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Stable bacteria created using synthetic DNA

30 January 2017

By Dr James Heather

Appeared in BioNews 886

Scientists have developed bacteria which can live and grow with DNA containing extra 'letters'.

The modified cells' DNA contains an additional two bases to the four found in nature, theoretically expanding the genetic alphabet. The scientists say the cells 'lay the foundation for achieving the central goal of synthetic biology: the creation of new life forms and functions'.

The same team from the Scripps Research Institute in La Jolla, California, had first reported the creation of such 'semi-synthetic organisms' in 2014 (see BioNews 753). However, the synthetic bases – referred to as X and Y – caused the bacteria to grow more slowly, and the cells would frequently remove the bases from their DNA over cycles of cell division.

'Your genome isn't just stable for a day,' said Professor Floyd Romesberg of the Scripps Research Institute, senior author of the study. 'Your genome has to be stable for the scale of your lifetime. If the semi-synthetic organism is going to really be an organism, it has to be able to stably maintain that information.'

The new study, published in PNAS, builds on their previous work by modifying both the bacteria and the new bases so that the cells grow at a normal rate while retaining the modified DNA.

The researchers genetically modified a type of E. coli bacteria to improve their ability to absorb the X and Y bases. They also tweaked the chemical structure of the bases themselves.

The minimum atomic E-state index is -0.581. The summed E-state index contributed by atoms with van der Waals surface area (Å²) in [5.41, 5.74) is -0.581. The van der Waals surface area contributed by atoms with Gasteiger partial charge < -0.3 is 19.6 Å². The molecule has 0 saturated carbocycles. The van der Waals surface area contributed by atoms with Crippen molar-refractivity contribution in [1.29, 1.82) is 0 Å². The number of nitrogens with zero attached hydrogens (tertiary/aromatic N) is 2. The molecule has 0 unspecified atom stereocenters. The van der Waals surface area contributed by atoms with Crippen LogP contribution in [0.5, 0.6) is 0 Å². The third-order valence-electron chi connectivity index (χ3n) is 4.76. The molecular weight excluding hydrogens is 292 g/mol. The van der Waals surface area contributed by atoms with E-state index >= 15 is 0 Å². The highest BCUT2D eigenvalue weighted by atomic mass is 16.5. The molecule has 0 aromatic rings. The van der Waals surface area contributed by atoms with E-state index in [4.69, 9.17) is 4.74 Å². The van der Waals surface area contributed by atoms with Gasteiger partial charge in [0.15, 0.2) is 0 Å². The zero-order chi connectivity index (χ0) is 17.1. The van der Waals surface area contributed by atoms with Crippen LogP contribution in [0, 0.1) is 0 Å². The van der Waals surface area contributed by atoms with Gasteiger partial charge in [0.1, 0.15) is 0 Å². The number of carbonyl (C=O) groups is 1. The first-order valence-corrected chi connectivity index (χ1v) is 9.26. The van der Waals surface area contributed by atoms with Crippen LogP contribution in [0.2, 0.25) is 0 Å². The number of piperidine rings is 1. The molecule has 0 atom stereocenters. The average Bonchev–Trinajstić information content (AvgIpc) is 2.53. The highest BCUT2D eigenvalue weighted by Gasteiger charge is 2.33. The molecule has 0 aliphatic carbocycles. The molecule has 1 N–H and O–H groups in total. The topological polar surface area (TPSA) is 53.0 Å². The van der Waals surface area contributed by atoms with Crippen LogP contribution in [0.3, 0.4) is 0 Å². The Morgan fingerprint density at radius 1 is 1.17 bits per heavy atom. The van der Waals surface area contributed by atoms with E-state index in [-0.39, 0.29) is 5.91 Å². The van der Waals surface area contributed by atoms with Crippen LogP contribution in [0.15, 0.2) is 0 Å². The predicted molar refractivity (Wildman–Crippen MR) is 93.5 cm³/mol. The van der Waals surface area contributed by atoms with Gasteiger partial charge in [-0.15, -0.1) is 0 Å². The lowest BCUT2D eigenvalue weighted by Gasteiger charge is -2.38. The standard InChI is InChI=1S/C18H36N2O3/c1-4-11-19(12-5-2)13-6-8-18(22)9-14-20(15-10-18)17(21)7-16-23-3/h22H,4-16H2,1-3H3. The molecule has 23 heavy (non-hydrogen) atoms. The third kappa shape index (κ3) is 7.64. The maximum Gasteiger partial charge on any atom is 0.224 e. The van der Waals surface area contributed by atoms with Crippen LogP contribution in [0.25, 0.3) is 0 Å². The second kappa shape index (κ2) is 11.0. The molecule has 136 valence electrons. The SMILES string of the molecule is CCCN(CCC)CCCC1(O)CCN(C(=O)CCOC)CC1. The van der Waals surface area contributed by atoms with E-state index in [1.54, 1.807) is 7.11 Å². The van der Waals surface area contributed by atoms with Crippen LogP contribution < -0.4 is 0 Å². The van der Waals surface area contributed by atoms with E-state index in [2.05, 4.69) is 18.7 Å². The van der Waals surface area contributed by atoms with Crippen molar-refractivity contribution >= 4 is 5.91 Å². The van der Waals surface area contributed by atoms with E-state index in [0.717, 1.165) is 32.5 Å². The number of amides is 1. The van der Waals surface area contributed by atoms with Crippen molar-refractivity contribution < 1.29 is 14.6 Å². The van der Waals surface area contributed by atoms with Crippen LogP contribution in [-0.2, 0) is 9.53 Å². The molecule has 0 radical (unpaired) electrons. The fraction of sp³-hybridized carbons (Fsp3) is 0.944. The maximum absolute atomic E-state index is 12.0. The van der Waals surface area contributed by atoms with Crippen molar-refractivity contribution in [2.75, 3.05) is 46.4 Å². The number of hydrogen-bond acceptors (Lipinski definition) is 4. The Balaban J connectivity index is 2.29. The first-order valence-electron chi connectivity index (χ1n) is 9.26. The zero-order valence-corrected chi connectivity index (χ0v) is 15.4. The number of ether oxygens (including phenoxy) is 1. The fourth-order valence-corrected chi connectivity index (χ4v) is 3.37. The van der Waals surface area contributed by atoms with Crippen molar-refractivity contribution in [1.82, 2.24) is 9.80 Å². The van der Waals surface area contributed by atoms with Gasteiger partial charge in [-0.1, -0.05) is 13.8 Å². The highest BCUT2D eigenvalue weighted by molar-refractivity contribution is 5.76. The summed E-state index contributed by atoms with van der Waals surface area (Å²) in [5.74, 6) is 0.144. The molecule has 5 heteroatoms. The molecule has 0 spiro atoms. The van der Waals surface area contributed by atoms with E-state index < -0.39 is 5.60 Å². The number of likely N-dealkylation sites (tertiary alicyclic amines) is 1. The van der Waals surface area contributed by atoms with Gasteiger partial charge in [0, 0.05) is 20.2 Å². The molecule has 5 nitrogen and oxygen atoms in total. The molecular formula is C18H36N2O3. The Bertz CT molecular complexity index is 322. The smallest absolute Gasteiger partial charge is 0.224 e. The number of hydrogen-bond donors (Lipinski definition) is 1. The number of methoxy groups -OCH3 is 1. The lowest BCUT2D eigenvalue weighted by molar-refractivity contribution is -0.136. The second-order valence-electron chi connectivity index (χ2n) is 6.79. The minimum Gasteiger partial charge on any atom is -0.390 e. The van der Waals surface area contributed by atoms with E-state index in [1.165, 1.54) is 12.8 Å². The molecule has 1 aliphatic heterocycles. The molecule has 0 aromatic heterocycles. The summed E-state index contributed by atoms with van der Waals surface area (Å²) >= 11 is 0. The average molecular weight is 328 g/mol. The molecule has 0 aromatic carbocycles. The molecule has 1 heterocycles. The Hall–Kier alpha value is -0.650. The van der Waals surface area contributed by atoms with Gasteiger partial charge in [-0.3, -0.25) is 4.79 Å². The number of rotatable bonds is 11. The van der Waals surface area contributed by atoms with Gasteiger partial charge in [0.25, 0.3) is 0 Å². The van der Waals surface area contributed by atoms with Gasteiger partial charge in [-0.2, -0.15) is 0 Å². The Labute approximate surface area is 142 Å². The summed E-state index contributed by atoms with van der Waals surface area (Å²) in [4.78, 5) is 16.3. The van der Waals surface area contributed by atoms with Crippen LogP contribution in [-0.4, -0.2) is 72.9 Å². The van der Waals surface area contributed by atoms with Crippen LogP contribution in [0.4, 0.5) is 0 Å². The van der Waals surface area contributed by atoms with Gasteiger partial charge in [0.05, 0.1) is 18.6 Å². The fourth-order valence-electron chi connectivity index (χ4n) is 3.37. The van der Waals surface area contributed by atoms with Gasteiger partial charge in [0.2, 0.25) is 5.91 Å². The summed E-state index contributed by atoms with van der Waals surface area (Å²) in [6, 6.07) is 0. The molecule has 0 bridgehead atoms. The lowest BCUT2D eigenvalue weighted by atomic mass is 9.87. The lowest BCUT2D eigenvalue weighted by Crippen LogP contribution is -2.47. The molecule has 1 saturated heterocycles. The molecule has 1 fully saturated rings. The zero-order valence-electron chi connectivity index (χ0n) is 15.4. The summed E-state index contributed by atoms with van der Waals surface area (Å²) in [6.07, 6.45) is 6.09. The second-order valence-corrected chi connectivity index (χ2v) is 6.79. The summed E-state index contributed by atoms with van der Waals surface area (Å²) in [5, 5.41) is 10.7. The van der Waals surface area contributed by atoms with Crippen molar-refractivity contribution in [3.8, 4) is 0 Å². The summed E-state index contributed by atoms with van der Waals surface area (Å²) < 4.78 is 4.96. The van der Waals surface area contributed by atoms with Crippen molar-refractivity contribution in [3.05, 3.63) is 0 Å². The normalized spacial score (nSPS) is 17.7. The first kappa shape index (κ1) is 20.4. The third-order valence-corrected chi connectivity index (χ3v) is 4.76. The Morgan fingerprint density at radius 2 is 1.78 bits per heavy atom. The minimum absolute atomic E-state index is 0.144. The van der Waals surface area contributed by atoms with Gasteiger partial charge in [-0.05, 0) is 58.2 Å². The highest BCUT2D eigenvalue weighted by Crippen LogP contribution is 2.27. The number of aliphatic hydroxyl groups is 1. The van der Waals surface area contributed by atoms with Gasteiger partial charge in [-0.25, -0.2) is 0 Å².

Finally, the researchers modified the CRISPR/Cas9 system in the E.coli genome so that if the synthetic bases were lost from the DNA, it would trigger a process of DNA degradation that led to cell death. Cells that retained the synthetic base pair were preferentially able to survive and reproduce.

'We can now get the light of life to stay on,' said Professor Romesberg, referring to the newfound stability of the semi-synthetic bacteria. 'That suggests that all of life's processes can be subject to manipulation.'

This work has no immediate practical application, but it is hoped it could lead to development of synthetic microbes for useful purposes, such as drug development. Currently, it stands as a proof of principle that it is possible to engineer life that uses synthetic chemicals and systems. This means that such organisms will not be able to survive except under controlled conditions.

Next, the researchers will study if their new genetic code can be transcribed into RNA, and eventually proteins.

'This will blow open what we can do with proteins,' Professor Romesberg told The Guardian.

RELATED ARTICLES FROM THE BIONEWS ARCHIVE

04 December 2017 - by Dr James Heather 
Two extra letters have been added to the genetic code in bacteria, bringing the number of 'letters' up to six...
08 May 2017 - by Annabel Slater 
Human DNA could be artificially synthesised in around five years or less, according to one of the organisers behind the Genome Project-write plan...
13 March 2017 - by Jamie Rickman 
An international team has rewritten the genetic code of five chromosomes in yeast – one third of the organism's entire genome...

23 May 2016 - by Arit Udoh 
A group of scientists has been criticised for holding a high-level, behind-closed-doors meeting to discuss a project to synthesise a complete human genome within ten years...
12 May 2014 - by Siobhan Chan 
Bacteria with two extra synthetic DNA bases in their genome have been created in the lab for the first time...
31 March 2014 - by Rhys Baker 
The world's first fully-functional synthetic yeast chromosome has been created in an international seven-year effort...

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